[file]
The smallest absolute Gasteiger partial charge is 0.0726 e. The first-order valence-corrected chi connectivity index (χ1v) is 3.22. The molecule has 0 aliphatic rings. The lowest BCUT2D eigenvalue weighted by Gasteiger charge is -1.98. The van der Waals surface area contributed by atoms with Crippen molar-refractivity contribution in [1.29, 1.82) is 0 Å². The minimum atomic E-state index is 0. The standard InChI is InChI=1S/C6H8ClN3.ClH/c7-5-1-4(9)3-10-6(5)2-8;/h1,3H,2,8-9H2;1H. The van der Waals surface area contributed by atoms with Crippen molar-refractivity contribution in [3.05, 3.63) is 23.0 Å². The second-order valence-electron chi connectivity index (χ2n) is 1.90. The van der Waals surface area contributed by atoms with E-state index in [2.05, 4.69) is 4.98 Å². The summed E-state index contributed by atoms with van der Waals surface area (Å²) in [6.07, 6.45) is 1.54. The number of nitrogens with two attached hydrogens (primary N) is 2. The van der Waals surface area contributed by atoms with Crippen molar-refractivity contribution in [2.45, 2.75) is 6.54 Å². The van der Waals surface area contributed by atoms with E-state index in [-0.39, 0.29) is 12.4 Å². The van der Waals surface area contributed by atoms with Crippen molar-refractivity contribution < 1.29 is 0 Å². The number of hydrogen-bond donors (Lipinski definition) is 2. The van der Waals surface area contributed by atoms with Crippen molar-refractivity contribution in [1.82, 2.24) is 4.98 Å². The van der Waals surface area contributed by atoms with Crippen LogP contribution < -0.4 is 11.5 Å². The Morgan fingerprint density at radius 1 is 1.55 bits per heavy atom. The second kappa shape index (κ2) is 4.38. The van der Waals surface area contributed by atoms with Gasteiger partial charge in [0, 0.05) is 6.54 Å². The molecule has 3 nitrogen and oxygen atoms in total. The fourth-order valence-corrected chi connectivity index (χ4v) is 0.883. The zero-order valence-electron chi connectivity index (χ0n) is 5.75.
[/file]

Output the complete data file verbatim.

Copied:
The smallest absolute Gasteiger partial charge is 0.0726 e. The first-order valence-corrected chi connectivity index (χ1v) is 3.22. The molecule has 0 aliphatic rings. The lowest BCUT2D eigenvalue weighted by Gasteiger charge is -1.98. The van der Waals surface area contributed by atoms with Crippen molar-refractivity contribution in [1.29, 1.82) is 0 Å². The minimum atomic E-state index is 0. The standard InChI is InChI=1S/C6H8ClN3.ClH/c7-5-1-4(9)3-10-6(5)2-8;/h1,3H,2,8-9H2;1H. The van der Waals surface area contributed by atoms with Crippen molar-refractivity contribution in [3.05, 3.63) is 23.0 Å². The second-order valence-electron chi connectivity index (χ2n) is 1.90. The van der Waals surface area contributed by atoms with E-state index in [2.05, 4.69) is 4.98 Å². The summed E-state index contributed by atoms with van der Waals surface area (Å²) in [6.07, 6.45) is 1.54. The number of nitrogens with two attached hydrogens (primary N) is 2. The van der Waals surface area contributed by atoms with Crippen molar-refractivity contribution in [2.45, 2.75) is 6.54 Å². The van der Waals surface area contributed by atoms with E-state index in [-0.39, 0.29) is 12.4 Å². The van der Waals surface area contributed by atoms with Crippen molar-refractivity contribution < 1.29 is 0 Å². The number of hydrogen-bond donors (Lipinski definition) is 2. The van der Waals surface area contributed by atoms with Crippen molar-refractivity contribution in [1.82, 2.24) is 4.98 Å². The van der Waals surface area contributed by atoms with Crippen LogP contribution < -0.4 is 11.5 Å². The Morgan fingerprint density at radius 1 is 1.55 bits per heavy atom. The second kappa shape index (κ2) is 4.38. The van der Waals surface area contributed by atoms with Gasteiger partial charge in [0, 0.05) is 6.54 Å². The molecule has 3 nitrogen and oxygen atoms in total. The fourth-order valence-corrected chi connectivity index (χ4v) is 0.883. The zero-order valence-electron chi connectivity index (χ0n) is 5.75.